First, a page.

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Trying to understand Beckett
Editor:

Nothing' has been at the centre of Samuel Beckett's reception and scholarship from its inception. This book explains how the Beckett oeuvre, through its paradoxical fidelity to nothing, produces critical approaches which aspire to putting an end to interpretation: in this instance, the issues of authority, intertextuality and context, which this book tackles via 'nothing'. By retracing the history of Beckett studies through 'nothing', it theorises a future for the study of Beckett's legacies and is interested in the constant problem of value in the oeuvre. Through the relation between Beckett and nothing, the relation between voice and stone in Jean-Paul Sartre and Beckett, we are reminded precisely of the importance of the history of an idea, even the ideas of context, influence, and history. The book looks at something that has remained a 'nothing' within the Beckett canon so far: his doodles as they appear in the Human Wishes manuscript. It also looks at the material history of televisual production and places the aesthetic concerns of Beckett's television plays. The book then discusses the nexus between nothing and silence in order to analyse the specific relations between music, sound, and hearing. It talks about the history of materiality through that of neurology and brings the two into a dialogue sustained by Beckett texts, letters and notebooks. The book investigates the role of nothing through three works called neither and Neither: Beckett's short text, Morton Feldman's opera, and Doris Salcedo's sculptural installation.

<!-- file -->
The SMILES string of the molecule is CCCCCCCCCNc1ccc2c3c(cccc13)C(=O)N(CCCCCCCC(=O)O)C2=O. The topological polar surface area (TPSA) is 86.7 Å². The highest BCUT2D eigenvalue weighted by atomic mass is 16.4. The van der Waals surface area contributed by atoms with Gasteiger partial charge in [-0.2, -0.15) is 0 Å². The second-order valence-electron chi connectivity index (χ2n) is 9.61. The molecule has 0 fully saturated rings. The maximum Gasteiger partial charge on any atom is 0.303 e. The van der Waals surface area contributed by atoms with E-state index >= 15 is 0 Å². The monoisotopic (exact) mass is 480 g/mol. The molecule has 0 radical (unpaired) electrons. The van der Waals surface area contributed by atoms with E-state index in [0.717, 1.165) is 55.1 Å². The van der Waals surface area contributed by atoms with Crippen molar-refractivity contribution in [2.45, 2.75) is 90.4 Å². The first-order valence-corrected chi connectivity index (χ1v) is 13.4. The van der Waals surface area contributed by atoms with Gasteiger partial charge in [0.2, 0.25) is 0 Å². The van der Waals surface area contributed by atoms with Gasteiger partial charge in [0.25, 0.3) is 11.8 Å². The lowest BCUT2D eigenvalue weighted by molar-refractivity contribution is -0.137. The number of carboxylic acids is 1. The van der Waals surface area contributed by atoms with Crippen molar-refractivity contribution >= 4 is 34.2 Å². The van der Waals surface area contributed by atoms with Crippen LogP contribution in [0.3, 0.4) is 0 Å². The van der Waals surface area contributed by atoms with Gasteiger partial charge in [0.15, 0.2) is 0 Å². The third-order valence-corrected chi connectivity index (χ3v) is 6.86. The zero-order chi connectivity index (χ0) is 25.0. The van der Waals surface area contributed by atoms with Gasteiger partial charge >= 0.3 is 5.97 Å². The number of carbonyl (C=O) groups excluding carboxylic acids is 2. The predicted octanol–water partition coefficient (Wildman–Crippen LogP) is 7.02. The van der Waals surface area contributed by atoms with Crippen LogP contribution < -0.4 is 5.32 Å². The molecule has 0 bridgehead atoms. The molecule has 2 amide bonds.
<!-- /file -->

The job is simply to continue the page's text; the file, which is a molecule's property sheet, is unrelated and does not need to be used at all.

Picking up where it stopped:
Open Access (free)
Bill Prosser

engagement. Beckett’s most heavily decorated work is the six notebooks that comprise ‘Watt’.33 However, the manuscript of his play that came to nothing, Human Wishes, contains his highest concentration of doodled faces and figures, some seventy-seven of them across two consecutive versa pages.34 All have nothing to do with the drama’s narrative, and their relative compactness provides an intriguing opportunity to explore the particulars that result, one hazards, when nothing is on offer – in this case from his ready-at-hand, ready-and-waiting written drama. The holograph

in Beckett and nothing
Martin Yuille
and